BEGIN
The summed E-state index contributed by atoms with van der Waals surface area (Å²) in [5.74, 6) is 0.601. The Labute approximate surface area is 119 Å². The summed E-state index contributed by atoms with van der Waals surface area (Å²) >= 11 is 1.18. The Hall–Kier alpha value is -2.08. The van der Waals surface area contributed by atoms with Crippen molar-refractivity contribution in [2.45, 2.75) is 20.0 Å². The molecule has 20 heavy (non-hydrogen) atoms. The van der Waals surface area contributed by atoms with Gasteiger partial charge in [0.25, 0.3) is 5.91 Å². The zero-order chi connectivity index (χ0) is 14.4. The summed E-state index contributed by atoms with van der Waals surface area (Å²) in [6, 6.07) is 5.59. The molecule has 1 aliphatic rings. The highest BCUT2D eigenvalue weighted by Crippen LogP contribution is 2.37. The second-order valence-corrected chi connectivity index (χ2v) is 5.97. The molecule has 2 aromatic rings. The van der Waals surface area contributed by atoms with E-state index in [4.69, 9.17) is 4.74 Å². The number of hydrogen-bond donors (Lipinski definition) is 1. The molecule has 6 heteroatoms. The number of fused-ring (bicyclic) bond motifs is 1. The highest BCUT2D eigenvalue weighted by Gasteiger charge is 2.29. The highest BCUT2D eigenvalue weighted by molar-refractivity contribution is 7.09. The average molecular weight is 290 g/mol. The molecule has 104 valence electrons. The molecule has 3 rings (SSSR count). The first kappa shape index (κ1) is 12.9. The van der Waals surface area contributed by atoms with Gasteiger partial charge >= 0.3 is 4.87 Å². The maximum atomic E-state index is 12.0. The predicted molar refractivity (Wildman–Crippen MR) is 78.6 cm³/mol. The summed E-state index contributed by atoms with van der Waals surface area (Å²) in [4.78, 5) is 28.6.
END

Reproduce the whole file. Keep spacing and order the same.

The summed E-state index contributed by atoms with van der Waals surface area (Å²) in [5.74, 6) is 0.601. The Labute approximate surface area is 119 Å². The summed E-state index contributed by atoms with van der Waals surface area (Å²) >= 11 is 1.18. The Hall–Kier alpha value is -2.08. The van der Waals surface area contributed by atoms with Crippen molar-refractivity contribution in [2.45, 2.75) is 20.0 Å². The molecule has 20 heavy (non-hydrogen) atoms. The van der Waals surface area contributed by atoms with Gasteiger partial charge in [0.25, 0.3) is 5.91 Å². The zero-order chi connectivity index (χ0) is 14.4. The summed E-state index contributed by atoms with van der Waals surface area (Å²) in [6, 6.07) is 5.59. The molecule has 1 aliphatic rings. The highest BCUT2D eigenvalue weighted by Crippen LogP contribution is 2.37. The second-order valence-corrected chi connectivity index (χ2v) is 5.97. The molecule has 2 aromatic rings. The van der Waals surface area contributed by atoms with E-state index in [4.69, 9.17) is 4.74 Å². The number of hydrogen-bond donors (Lipinski definition) is 1. The molecule has 6 heteroatoms. The number of fused-ring (bicyclic) bond motifs is 1. The highest BCUT2D eigenvalue weighted by Gasteiger charge is 2.29. The highest BCUT2D eigenvalue weighted by molar-refractivity contribution is 7.09. The average molecular weight is 290 g/mol. The molecule has 104 valence electrons. The molecule has 3 rings (SSSR count). The first kappa shape index (κ1) is 12.9. The van der Waals surface area contributed by atoms with Gasteiger partial charge >= 0.3 is 4.87 Å². The maximum atomic E-state index is 12.0. The predicted molar refractivity (Wildman–Crippen MR) is 78.6 cm³/mol. The summed E-state index contributed by atoms with van der Waals surface area (Å²) in [4.78, 5) is 28.6.